Among the healers featured in this study of Caribbean healing over the seventeenth century (ca. 1580–1720) is Antonio Congo, an African-born slave who lived in Spain, New Spain, Santo Domingo and Curaçao before settling in Cartagena de Indias. A free healer, Congo referred to herbs and other products of the natural world as his ‘offspring’; cast coins received in payment on the floor of his shack to appease the spirits of the Amerindians interred underneath; and communed with nature, witnessed by a crowd commanding a tropical storm into submission sometime around 1680. For this he was denounced to the Inquisition’s office in Cartagena and his experiences entered the historical record. Healers like Congo were ubiquitous in the early modern Caribbean, but there have been few empirical studies of their practice. Drawing on hundreds of depositions and confessions in the files of Cartagena’s Inquisition, this book offers a new history of early modern empiricism that meticulously reconstructs the activities of dozens of healers in the lower Caribbean basin, including Puerto Rico, Santo Domingo, the Panama Isthmus, Cuba and the northern savannahs around Cartagena. More than half were criollos (born in the New World), followed numerically by recent arrivals from Upper Guinea, West Central Africa, and the Bight of Benin. In this volatile, polyglot world, ritual healers commanded authority on the basis of their ability to observe and manipulate ‘substances with bodily effect’ in their new settings. Gómez argues that this creative practice produced a ‘sensorial language’ about the natural world with broad appeal in society that amounted to an epistemological revolution, in which immaterial spiritual entities infiltrated the sensed material world. It is an effective rebuke of prevailing models that posit the linear importation of African cultures and knowledge, or a stable blend of African, European and Amerindian in a pot of medical mestizaje. Despite the observation that ‘most health care took place outside of hospitals’ (p.51), preliminary chapters treat the demographics of the region and the manner in which official spaces of healing, with their funding shortages, minimal regulation and inadequate personnel, relied on the expertise and labour of healers of African descent. Analysis then shifts to the ‘geographies of healing’ constituted by mobile ritual specialists who traversed port cities and hinterlands, multiple islands and the boundaries of English, Dutch and Spanish empires. To refer to these figures Gómez adapts the label Mohán, a term indigenous to the region that inquisitors occasionally used to denote a sorcerer. As with ‘black’ and ‘blackness’, Gómez hopes by this usage to discourage anachronistic assessments of their work and to draw attention both to the multiple influences and ultimate instability of their knowledge: seen on their own terms, they were intellectuals with circuitous and overlapping itineraries. They interacted with patients from diverse backgrounds to develop healing repertoires that were above all experiential, in the sense of engaging with corporeal and natural realities. Healers smelled, touched and otherwise manipulated herbs and other ritual objects, in a ‘Babylonian world’ in which unintelligible languages ensured that the sounds of drums and words produced the realities of disease and health. By conjuring amazement over truth-extracting leaves, charmed snakes and other healing phenomena (a Caribbean counterpoint to the European fascination with wonders), specialists created a natural world in which animals, plants, and handmade ritual objects opened onto a universe of unseen spirits and energies. And their claims were accepted as truth by a range of early modern actors, apparently including Cartagena’s bishop, who secured the services of Paula de Eguiluz, a celebrated healer of advanced age, even while she was in the Inquisition’s custody. Patients rejected medical orthodoxies in favour of African epistemologies; they were less concerned with first principles and medical theories than with whether cures worked. This book marks an indispensable contribution to the literature on the lived experiences and healing cultures of the early modern Atlantic. Readers familiar with studies of the social dimensions of health will appreciate the particularity of this Caribbean diaspora, where the power of black healers was ‘dominant and expanding’ (p.139). By contrast, the anthropologist Laura Lewis, drawing on Inquisition records in early modern Mexico, has characterized an ‘unsanctioned’ realm of healing and hexing to which Spanish merchants, priests and officials had recourse, in which the practices of Africans and castas predominated. What is normative in the fragmented Caribbean is so only within certain hidden domains within the more established colony of New Spain. Where the book most innovates is in its recovery of a seventeenth-century culture of experimental practice—of empirical assessments of reputed cures that often involved patients—beyond the European world, one that nevertheless failed to give rise to new natural taxonomies or ‘circulate’ because the repertoire was so profoundly rooted in the social contexts in which it evolved. For their part, inquisitors were unprepared to hear about medicinal substances with universal applications and often burned the substances and objects they confiscated. The book offers a paradox, in the form of situated knowledge that posed an epistemological challenge to European categories and convictions but that was ephemeral, and often not even identifiable. In this the early modern Caribbean may approximate other healing cultures, in which ‘prudential’ expertise (in Steven Shapin’s formulation1), acquired through accumulated experience and practical action on sick bodies, proved more compelling for most people than the bookish learning of physicians. Scholars of early modern science, medicine and the African diaspora are invited to consider the Caribbean as a crucible of knowledge production about the natural world. In the process readers might adduce other factors—the politics of race, print and literacy, or the status of New World knowledge relative to Europe—to explain why so few took note of what African healers gleaned from their study of the natural world. Footnotes 1 Steven Shapin, Never Pure. Historical Studies of Science as if it Was Produced by People with Bodies, Situated in Time, Space, Culture, and Society, and Struggling for Credibility and Authority (Baltimore, MD: Johns Hopkins University Press, 2010). © The Author(s) 2018. Published by Oxford University Press on behalf of the Society for the Social History of Medicine. This article is published and distributed under the terms of the Oxford University Press, Standard Journals Publication Model (https://academic.oup.com/journals/pages/about_us/legal/notices)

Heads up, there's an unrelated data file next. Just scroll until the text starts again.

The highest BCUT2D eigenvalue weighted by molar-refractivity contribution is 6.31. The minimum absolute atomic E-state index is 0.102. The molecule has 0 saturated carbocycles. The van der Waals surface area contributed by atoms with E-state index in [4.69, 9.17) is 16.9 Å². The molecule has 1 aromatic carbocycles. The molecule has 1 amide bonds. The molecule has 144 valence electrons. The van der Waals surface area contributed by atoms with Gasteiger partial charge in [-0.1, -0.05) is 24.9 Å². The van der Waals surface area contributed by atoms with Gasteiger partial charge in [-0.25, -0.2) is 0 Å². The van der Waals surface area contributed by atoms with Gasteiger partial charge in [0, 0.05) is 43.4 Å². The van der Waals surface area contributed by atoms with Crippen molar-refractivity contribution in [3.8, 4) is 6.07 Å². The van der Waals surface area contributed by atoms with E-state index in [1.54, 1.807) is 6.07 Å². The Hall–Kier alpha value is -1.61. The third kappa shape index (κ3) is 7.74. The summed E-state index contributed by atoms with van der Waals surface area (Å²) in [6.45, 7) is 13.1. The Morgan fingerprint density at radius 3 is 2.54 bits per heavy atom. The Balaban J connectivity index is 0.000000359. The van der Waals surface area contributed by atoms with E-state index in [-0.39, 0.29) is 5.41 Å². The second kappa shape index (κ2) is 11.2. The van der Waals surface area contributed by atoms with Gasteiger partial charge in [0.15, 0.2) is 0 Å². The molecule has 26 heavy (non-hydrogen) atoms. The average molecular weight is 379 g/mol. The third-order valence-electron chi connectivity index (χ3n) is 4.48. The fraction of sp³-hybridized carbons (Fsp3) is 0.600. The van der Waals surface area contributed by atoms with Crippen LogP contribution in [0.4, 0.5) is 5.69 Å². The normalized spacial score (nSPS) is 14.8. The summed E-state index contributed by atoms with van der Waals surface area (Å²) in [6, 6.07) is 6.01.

Social History of Medicine – Oxford University Press
Published: Jun 3, 2018